Masai Mara Safari: The man who knows Everything
It’s a fact of life. Nothing turns out quite as you expected. And safari game drives are no exception. We had set out on ours in the afternoon and were now centre stage to the majesty of the Masai Mara. The landscape was khakicoloured and rolled away to lap at the foot of the distant escarpment. In the foreground there was a smudge of low silver-green scrub: on the horizon a flat-topped acacia.
A secretary bird strode ahead of us, its grey-and-black feathered suit mimicking that of a Victorian secretary, his hands metaphorically clasped behind his back. A typical safari scene: just what we’d expected. But not exactly what we’d hoped for – no rollicking herds of wildebeest. No roaring lions. No hyenas. No kills.
Ah well. Never mind.
A little later, the safari vehicle draws to a halt and John, our driverguide gazes at the far hillside. ‘You wanted elephants?’ he says. Well, yes, we had said that we’d like to see elephants. But we hadn’t expected them to be available to order – off the safari menu as it were. ‘Over there,’ says John casually, and raises his binoculars.
We do likewise, but it still takes a lot of looking before we find the elephants. Amazingly, given their size, elephants make quite convincing bushes when seen from a distance. ‘There are more,’ observes John ‘if you look over the head of that cheetah.’ Cheetah? What cheetah? A stone’s throw from our vehicle, rolling on its back, its creamywhite belly exposed and fluffed out like a cushion, is a cheetah.
John surveys it. ‘Not pregnant,’ he says musingly, ‘just got a full belly. She ate about an hour ago.’ We gaze at the creature in awe: and then at John. How does he know these things?
The more time you spend with John, the more your faith in his ability to know everything grows. As the cheetah rubs itself back and forth on the harsh savannah grass, John casts a contemptuous glance at a cluster of vehicles on the horizon: all seemingly focused on one thing. ‘Why gather around one cheetah,’ he observes, ‘when you can have three hunting males all to yourself?’
He’s done it again.
From stage-left slink three haughty cats, their black-tipped tails waving with purpose. They throw us a glance and then, with one accord, hurl themselves on their backs, wriggle back and forth, and wave their legs in the air. ‘Tsetse flies’, says John, ‘they roll on them: to squash them.’ This man is omnipotent.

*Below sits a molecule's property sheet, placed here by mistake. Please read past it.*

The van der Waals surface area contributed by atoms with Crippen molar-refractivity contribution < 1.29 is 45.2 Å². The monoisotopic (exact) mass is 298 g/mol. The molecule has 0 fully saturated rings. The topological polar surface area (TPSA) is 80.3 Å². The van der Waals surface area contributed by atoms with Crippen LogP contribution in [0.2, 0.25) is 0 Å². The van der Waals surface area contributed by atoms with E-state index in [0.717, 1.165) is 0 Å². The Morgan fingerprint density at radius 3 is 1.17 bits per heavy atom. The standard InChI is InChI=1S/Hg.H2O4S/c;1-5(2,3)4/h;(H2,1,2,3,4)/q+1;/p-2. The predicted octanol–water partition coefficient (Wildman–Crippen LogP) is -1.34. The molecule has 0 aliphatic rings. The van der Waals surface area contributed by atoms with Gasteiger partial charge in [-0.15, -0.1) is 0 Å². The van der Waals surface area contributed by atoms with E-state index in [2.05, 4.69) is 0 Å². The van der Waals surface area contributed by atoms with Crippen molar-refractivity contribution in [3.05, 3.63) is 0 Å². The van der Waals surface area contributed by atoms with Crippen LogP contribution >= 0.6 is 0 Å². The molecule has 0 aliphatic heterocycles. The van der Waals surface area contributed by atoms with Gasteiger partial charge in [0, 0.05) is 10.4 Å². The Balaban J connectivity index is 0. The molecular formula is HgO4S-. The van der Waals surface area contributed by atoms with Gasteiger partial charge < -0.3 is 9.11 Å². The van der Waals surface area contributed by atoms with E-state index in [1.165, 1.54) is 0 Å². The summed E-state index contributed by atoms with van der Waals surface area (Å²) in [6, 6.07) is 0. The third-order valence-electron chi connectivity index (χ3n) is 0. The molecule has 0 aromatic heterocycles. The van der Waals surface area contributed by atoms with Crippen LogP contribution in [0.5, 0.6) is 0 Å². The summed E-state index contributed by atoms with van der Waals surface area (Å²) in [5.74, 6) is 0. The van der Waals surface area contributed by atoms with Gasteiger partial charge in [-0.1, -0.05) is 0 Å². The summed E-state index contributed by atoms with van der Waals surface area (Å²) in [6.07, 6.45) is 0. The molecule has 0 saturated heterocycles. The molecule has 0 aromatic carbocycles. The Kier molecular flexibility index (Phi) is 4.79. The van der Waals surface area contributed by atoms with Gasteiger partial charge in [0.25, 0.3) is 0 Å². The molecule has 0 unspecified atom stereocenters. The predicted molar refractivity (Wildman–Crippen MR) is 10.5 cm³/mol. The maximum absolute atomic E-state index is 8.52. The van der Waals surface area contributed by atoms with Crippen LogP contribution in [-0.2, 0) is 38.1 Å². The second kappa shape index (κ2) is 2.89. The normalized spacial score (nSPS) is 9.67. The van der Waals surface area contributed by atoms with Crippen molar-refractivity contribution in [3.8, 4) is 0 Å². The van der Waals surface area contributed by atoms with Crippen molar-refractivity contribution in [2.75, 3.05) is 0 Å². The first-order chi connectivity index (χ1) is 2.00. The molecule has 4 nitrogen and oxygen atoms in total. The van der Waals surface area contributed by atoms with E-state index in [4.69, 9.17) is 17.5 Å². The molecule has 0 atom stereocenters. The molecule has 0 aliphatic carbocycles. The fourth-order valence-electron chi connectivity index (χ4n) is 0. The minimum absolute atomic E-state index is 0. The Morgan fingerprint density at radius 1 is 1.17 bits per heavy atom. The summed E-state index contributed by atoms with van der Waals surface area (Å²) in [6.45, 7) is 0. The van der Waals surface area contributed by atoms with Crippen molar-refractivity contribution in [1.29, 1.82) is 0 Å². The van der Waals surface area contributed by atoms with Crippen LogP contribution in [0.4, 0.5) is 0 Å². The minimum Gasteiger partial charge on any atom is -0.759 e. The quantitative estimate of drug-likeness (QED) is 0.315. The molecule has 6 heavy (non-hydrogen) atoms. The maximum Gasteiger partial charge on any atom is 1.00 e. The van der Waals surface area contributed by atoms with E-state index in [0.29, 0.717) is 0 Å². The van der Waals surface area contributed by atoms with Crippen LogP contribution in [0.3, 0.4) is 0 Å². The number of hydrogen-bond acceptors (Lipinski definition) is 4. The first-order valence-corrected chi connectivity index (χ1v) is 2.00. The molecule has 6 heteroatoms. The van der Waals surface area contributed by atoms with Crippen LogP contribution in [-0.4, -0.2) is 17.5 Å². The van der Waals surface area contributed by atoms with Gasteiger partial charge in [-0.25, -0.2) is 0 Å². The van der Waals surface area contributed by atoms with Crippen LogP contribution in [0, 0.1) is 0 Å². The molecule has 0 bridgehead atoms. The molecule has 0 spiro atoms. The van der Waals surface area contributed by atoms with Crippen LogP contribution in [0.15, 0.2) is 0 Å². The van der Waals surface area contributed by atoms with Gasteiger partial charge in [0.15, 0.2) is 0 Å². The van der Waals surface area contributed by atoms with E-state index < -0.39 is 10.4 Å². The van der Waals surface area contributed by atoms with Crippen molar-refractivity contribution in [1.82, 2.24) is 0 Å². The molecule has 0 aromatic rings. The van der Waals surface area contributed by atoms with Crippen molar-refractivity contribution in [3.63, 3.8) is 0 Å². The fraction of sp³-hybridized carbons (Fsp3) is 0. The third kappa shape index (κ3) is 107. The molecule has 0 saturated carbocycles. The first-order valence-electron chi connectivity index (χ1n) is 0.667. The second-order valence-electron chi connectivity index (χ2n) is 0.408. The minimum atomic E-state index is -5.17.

But we’ve seen nothing yet.
As we grind across the landscape, there’s a lone hyena sitting in a muddy puddle. It eyes us warily as we draw alongside but seems disinclined to leave. ‘Refrigerator,’ says John, ‘it’s got a kill in there.’ We look closer. One tiny hoof protrudes from the muddy water. ‘New born wildebeest,’ says John, ‘born around nine this morning.’ He can’t possibly know this. But of course he does. The wildebeest are all giving birth at the same time in the Masai Mara, as wildebeest do. And they’re all doing it mid-morning.
Later, we stop to observe the wildebeest herds. They’re now thick on the plains and the newborns run behind their mothers – nose to tail. Their gait is uncertain but determined. Suddenly we see that one is bolting alone across the plains, cut off from its mother. Behind it lopes an ominous spotted shadow. The hyena is taking it easy; the young wildebeest is but a bite away. ‘Will it kill it?’ we ask, horrified.
‘Better it does,’ observes John, ‘if it’s left alone it will starve to death slowly.’ He throws us a glance and tilts his head to one side: storing away our stricken faces.
The sun is beginning to drop. It’s a mango-red ball against a dovegrey sky. John halts the vehicle beneath the lone tree, to which we now realize he has been heading all along.
It provides the ideal setting for our sundowners, as he knew it would. He sets out chairs and unscrews the front grill of the vehicle so that it drops down to form an impromptu table. With a flourish he shakes out a red Maasai shuka and uses it as a tablecloth. On it he lays out stuffed quails eggs, miniature meatballs and thumbnail-sized omelettes.
We don’t tell him what we’d like to drink. Why bother? He already knows.
As we sip our drinks, every blade of grass seems to turn gold in the setting sun. The scene is magical, just as John had determined that it would be. We ask him how he got into the safari-guiding business. ‘I had just left school,’ he says, snapping the cap off a bottle of soda, ‘my cousin was a waiter at a safari lodge and he told me they wanted young men to train as guides.’ He smiles, ‘I didn’t want to go. I had never left the village.
All I had ever done was herd my father’s cows’. He pauses to refill the glasses we had not realized were empty. ‘When we got to the lodge,’ he continues, ‘the lights seemed so bright, because I had never experienced electricity, that I was blinded and my cousin had to lead me by the hand to the office.’ ‘But you got the job?’, we prompt.
‘Of course,’ says John, ‘I knew nothing about that world, but I’m a Maasai, and I know everything about this world.’ He nods to the wilderness, which is now laid out before us and bathed in golden light. Shafts of silver mark the place where the sun has finally sunk.
The next morning we’re game driving again with John. ‘I think I saw that young wildebeest when I was driving back from your camp,’ he says suddenly, ‘the one that was being chased by the hyena?’ We nod eagerly. ‘The mothers call out to them,’ he says, ‘and they run to the sound. That one was lucky.’ It’s a happy ending, and we’re grateful for it; but as to whether it’s true or not? Who knows? Probably just John doing what he does best: delivering the ultimate safari experience. And making us happy
Adopted from Why I Love Kenya Magazine.